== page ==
“So? I said I’m busy.”

“Fine. Later, when you wonder why Mr. Verma lost his job, come to me.”

Bansal moved away. Devendra kept staring at his back, his mouth slightly open. He couldn’t believe it. Mr Verma was a highly respected employee of the company. Why would he lose his job?

“Why should I be concerned?” he thinks.“I haven’t heard anything.”

He moves to the small canteen for a cup of tea. There, a group of his colleagues is chatting about Mr Verma.

“I always knew,” says Singh. “That person is not of a good character. God knows what all he has done.”

“A person with AIDS working in the office with us! Unthinkable” says Mishra.

Devendra cannot believe his ears. He stands there dumbfounded as Bansal rushes past him and joins the group.

“Guys, I have the latest update,” says Bansal. “The management is ready to revise their decision if any of us can vouch for his character.”

Everybody laughs.

“Who knows what will happen to that person then?” says Singh.

Devendra throws his paper cup in the dustbin and moves to his desk. Mr Verma is a distant relative of his father’s friend, and Devendra had met him a few times before joining the office. From what he knew, Mr Verma was a pretty decent person. AIDS could happen to anyone. “Poor Mr Verma,” he thinks. “He’ll lose his job in this illness. Such a sad condition.”

He thinks about what Bansal said, about someone vouching for his character. Should he do that? “But what if everybody turns against me?” he thinks.“What if I lose my job for supporting an AIDS patient?”

Devendra’s fear overpowers his conscience and he says to himself, “I didn’t hear anyone say anything. It’s best to be deaf here.”

The day passes by with Devendra being scrupulously deaf to any conversation.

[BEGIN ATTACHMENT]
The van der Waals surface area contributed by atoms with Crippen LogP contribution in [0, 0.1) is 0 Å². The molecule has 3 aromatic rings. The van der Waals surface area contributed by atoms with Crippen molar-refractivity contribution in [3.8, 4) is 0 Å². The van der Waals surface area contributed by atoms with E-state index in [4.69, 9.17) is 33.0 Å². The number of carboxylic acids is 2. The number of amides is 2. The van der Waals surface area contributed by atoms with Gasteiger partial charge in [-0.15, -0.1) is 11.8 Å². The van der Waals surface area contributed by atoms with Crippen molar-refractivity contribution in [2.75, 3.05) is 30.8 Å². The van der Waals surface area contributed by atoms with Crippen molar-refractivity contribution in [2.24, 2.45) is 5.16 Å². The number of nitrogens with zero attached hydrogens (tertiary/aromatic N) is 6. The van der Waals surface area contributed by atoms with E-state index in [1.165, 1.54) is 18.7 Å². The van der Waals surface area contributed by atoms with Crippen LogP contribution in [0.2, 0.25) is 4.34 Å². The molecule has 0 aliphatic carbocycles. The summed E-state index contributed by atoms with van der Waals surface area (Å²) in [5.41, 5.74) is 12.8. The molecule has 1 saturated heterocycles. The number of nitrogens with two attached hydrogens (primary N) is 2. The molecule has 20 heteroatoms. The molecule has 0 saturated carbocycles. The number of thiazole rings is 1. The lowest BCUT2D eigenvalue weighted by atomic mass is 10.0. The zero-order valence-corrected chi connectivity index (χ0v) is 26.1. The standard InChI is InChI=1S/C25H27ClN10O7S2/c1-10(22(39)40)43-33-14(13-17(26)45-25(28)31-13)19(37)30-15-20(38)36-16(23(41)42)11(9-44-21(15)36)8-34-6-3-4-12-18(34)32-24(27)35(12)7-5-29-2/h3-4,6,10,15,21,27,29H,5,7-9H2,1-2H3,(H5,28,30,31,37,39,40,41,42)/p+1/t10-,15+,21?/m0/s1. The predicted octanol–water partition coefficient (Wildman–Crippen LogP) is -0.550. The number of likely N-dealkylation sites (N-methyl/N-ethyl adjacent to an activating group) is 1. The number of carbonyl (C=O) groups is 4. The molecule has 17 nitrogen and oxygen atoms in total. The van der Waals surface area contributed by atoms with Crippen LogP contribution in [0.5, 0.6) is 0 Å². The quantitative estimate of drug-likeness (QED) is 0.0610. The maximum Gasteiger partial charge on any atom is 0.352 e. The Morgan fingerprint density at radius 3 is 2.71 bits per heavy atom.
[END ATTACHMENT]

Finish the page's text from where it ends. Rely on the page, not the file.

Wednesday morning is dull and cloudy. Devendra walks into the office apprehensively. Today Mr Verma’s fate would be announced. In his heart, Devendra already knows the outcome. He sits at his desk, opens his files, but can’t concentrate on his work. After doing nothing for the entire morning, he takes a stack of papers to the copier. On the way, he bumps into Bansal.

“Bishtbabu,” says Bansal. “You are a lost being today.”

When Devendra says nothing, Bansal says in a whisper, “Do you know? The decision has been made.”

“About what?” asks Devendra absent-mindedly.

“About that fellow,” says Bansal, looking in the direction of Verma’s cabin. “No one stood up for him.  Today is his last day.”

Devendra doesn’t say anything.

“Why do you look so worried? You don’t have AIDS, right?” says Bansal, and laughs at his own joke. “Come, let’s go for lunch.”

In the cafeteria, Devendra opens his boxes of dal, roti, and onion, as Bansal sits opposite him.

Devendra is lost in his own thoughts. “Should I have stood up for Mr Verma?” he thinks. “But then, what could I have done? Would my word alone have mattered?”

He picks up a piece of onion, dips it in the dal, and puts it in his mouth. He chews on it and looks at Bansal as he stares back at him. Puzzled, Devendra looks at his plate and realises what he has been doing. But he can’t taste any difference.

“How does it matter?” he thinks. “Everything tastes the same.”

As Devendra leaves the office, it starts raining. He walks into the downpour and lets himself get drenched to the core.

Thursday morning is beautiful after the rain. Devendra wakes up with his head heavy and his nostrils blocked from a cold. He takes his bath and lights an incense stick. When he can’t smell the floral scent, he curses himself for walking out in the rain.

He reaches his office with a handkerchief to his nose and sits at his desk. A peon comes and hands him a white envelope. Surprised, Devendra opens it to find a letter addressed to him.

“Dear Mr D. Bisht,

In the absence of Mr R. Verma, you are requested to temporarily handle his duties until the new manager is able to join.”

It is signed by all five members of the management. Devendra can’t believe what he is reading. He is the most hard-working person in the team. But how can he be the manager suddenly?

At that moment, a bunch of his colleagues come to his desk to congratulate him.

“We always knew that you had the capability,” says Singh.

“I bet we can all smell the smoke rising from Mishra’s heart right now,” says Bansal, playfully slapping Mishra on the back.

Mishra grimaces and moves away. When everyone has left, Bansal takes Devendra aside.

“Bishtbabu,” he says. “Aren’t you wondering why you got this?”

Devendra stares at him blankly.